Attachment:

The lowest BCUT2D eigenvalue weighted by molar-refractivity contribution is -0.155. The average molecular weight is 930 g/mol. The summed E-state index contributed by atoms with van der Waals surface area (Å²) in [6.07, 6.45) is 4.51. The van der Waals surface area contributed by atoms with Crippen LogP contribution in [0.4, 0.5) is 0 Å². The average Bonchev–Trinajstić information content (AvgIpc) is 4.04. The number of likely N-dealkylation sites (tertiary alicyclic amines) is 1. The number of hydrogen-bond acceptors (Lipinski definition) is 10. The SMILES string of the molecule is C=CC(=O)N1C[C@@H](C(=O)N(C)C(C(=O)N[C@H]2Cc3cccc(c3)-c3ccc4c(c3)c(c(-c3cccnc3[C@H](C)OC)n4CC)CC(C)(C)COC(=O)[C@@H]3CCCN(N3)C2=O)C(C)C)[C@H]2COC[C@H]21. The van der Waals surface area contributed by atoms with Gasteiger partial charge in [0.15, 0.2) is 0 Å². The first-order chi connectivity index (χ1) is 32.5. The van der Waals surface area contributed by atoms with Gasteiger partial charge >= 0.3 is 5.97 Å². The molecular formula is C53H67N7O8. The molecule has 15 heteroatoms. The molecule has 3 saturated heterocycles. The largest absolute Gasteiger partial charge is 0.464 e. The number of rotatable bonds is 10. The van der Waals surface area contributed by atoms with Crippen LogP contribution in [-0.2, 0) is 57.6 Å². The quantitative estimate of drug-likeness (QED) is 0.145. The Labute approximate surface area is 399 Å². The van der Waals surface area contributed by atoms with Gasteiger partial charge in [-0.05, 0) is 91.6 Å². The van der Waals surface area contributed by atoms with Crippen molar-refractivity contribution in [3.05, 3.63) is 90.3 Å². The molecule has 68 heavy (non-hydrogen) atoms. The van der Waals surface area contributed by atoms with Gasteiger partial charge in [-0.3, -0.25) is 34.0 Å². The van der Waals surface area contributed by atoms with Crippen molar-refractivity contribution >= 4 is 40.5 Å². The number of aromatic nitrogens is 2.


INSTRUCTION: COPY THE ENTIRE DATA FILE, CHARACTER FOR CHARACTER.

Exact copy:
The lowest BCUT2D eigenvalue weighted by molar-refractivity contribution is -0.155. The average molecular weight is 930 g/mol. The summed E-state index contributed by atoms with van der Waals surface area (Å²) in [6.07, 6.45) is 4.51. The van der Waals surface area contributed by atoms with Crippen LogP contribution in [0.4, 0.5) is 0 Å². The average Bonchev–Trinajstić information content (AvgIpc) is 4.04. The number of likely N-dealkylation sites (tertiary alicyclic amines) is 1. The number of hydrogen-bond acceptors (Lipinski definition) is 10. The SMILES string of the molecule is C=CC(=O)N1C[C@@H](C(=O)N(C)C(C(=O)N[C@H]2Cc3cccc(c3)-c3ccc4c(c3)c(c(-c3cccnc3[C@H](C)OC)n4CC)CC(C)(C)COC(=O)[C@@H]3CCCN(N3)C2=O)C(C)C)[C@H]2COC[C@H]21. The van der Waals surface area contributed by atoms with Gasteiger partial charge in [0.15, 0.2) is 0 Å². The first-order chi connectivity index (χ1) is 32.5. The van der Waals surface area contributed by atoms with Gasteiger partial charge >= 0.3 is 5.97 Å². The molecular formula is C53H67N7O8. The molecule has 15 heteroatoms. The molecule has 3 saturated heterocycles. The largest absolute Gasteiger partial charge is 0.464 e. The number of rotatable bonds is 10. The van der Waals surface area contributed by atoms with Crippen LogP contribution in [-0.2, 0) is 57.6 Å². The quantitative estimate of drug-likeness (QED) is 0.145. The Labute approximate surface area is 399 Å². The van der Waals surface area contributed by atoms with Gasteiger partial charge in [-0.05, 0) is 91.6 Å². The van der Waals surface area contributed by atoms with Crippen molar-refractivity contribution in [3.05, 3.63) is 90.3 Å². The molecule has 68 heavy (non-hydrogen) atoms. The van der Waals surface area contributed by atoms with Gasteiger partial charge in [-0.3, -0.25) is 34.0 Å². The van der Waals surface area contributed by atoms with Crippen molar-refractivity contribution >= 4 is 40.5 Å². The number of aromatic nitrogens is 2.